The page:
On the subject of Lebanon, we must mention Al Firqa Al Maqdisiya Sharq Gharb, led by Thomas Cohen, whom in the last few years have dedicated their performances to the canon of famous Tarab singers across the Arab world. With a large and devoted audience, Sharq Gharbً stage most of their performances on Israel’s periphery. This band distinguishes itself through a broad repertoire, including Jewish-Moroccan and Andalusian songs. They have also collaborated with musicians from diverse backgrounds, including Ravid Kahlani, who has Yemenite roots and grew up listening to Yemenite music. Kahlani is also influenced by North African music, the Blues, and American superstars like Prince and Michael Jackson. Blending these disparate strands, Kahlani has created an enchanting combination. He is one of the most famous Israeli artists performing abroad, in part due to his musical ability, and in part due to his remarkable appearance; both have become an inseparable part of his identity. He has released several albums with Arabic titles, such as Ma’ahla Asalam, with lyrics by Tzion Golan. He is also well-known among native Yemenites, thanks to his second album, Insaniya.
We must also mention Neta Al Qayem, an artist who sings and performs in Moroccan Arabic. Influenced by religious hymns she heard from her father and by the North African songs she heard her grandmother sing, her style is infused with elements from her childhood. In an interview with Time Out in November 2019 she said: “The music that I produce has a positive political impact, and I am fine with that, seeing that I am a Jewish Israeli woman who has chosen to sing in Arabic. The response I have received from the Arab world is one I would not have dreamed of.” Musicals have also become part of the Arabic musical scene in recent years. Um Kalthoum and Farid Al Atrash are eponymous shows about the lives of the Tarab giants and have been performed successfully hundreds of times in Israel and abroad.
Firqat Al Noor’s performances at the Israeli President’s residence symbolically embody the rise in status of Arabic music. Despite the ensemble’s modest budget, they perform 50 shows annually. One factor which distinguishes this ensemble is its repertoire, which extends across the Middle East and North Africa. Another is that it is the only contemporary ensemble in Israel to have perfected the performance of Iraqi music while maintaining the Eastern traditions and original melodies. The group’s manager, Hana Ftaya—herself of Iraqi origins— explains: “Could anyone possibly change Beethoven’s music?” Considering the nature of the ensemble’s core audience, she replies: “We provide a music that is both special and of high status; it replicates the original with utmost efforts and fidelity, and that is why you find the audience to be a mixture of people who grew up with Arabic music and the youth who have developed an awareness of their Eastern roots, despite the latter not having been brought up in an environment of Eastern music or with an audience of high musical taste.”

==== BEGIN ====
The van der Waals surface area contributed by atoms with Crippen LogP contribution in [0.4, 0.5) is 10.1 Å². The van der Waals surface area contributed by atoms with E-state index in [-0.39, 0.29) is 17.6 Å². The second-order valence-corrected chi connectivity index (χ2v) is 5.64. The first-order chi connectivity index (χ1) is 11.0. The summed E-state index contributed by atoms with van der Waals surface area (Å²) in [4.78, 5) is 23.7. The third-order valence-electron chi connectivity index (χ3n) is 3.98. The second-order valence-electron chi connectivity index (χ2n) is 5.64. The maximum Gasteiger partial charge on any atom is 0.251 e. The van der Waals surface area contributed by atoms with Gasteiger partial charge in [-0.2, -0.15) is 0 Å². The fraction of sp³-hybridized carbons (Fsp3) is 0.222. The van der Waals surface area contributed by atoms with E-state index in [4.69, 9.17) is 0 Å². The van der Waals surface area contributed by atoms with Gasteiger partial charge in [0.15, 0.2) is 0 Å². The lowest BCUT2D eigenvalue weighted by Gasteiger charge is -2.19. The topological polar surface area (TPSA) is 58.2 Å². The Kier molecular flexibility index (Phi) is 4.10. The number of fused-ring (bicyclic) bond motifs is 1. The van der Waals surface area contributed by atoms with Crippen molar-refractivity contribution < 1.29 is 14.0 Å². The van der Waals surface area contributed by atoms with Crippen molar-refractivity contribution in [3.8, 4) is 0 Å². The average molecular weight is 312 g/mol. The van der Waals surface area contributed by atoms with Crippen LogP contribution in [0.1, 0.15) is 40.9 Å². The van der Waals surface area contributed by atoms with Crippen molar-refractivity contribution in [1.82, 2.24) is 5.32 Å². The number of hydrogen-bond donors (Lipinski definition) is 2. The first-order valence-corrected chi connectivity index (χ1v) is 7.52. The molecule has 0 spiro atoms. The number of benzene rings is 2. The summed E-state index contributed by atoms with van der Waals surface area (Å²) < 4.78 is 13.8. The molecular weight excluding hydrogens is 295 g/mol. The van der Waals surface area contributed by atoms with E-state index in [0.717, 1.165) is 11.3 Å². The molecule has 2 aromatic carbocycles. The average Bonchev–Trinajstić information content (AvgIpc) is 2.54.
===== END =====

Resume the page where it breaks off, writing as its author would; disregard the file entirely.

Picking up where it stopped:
Initiatives by the second generation of Jewish musicians from Arab countries deviate somewhat from this classical approach. These initiatives tend toward reworking melodies of childhood into something that is more familiar to contemporary youth, along with reviving cultural classics for a new generation of listeners. The Yemenite trio A-WA, made up of three sisters, are an example of this. Their first album of Yemenite music, released in 2016, quickly became a hit after millions saw the video for the song Habib Galbi (“Love of My Heart”). Their music is founded on a wide knowledge of traditional Yemenite songs, which they have been performing from a young age. They have penned new lyrics in the Yemenite Arabic dialect, and were also able to draw on the resources of organizations like Shenkar, which have worked to increase the prestige and status of Arabic music.
Eli Greenfield captures a beautiful image when he says that “the growing realization of the wealth of the Arabic music in the Israeli scene has deeply impacted the second generation of Israelis, like a ‘revolution’.” Even in the midst of the coronavirus pandemic, Jaffa’s Jewish-Arab Theater is preparing to launch a project about the life of Abdel Halim Hafez, who was known as the “Dark-Skinned Nightingale.” This is a collaboration between the Tarab artist Ziv Yehezkel and the famous actor Uri Gabriel, both of Iraqi origins. The Ministry of Culture has also hosted several live feeds of Arabic music, via Zoom, in recent months.
There is no doubt in my mind that recent improvements in the political climate, specifically the rapprochement between Israel and the Arab Gulf nations, contributed to the decision of former Minister of Culture Miri Regev to allocate large budgets for Arabic and Eastern music, thus bringing more equality between Western and Eastern music. Tamar Shawki, inspired by this recent development, was once asked if she would be willing to perform in the United Arab Emirates. Her response was an enthusiastic “yes”; and with the signing of the peace treaty between Israel and the UAE, it may yet happen. “If the elevator to success is broken, take the stairs one by one.” This is what Arabic music has done in Israel!
Translated by Manar Nabut.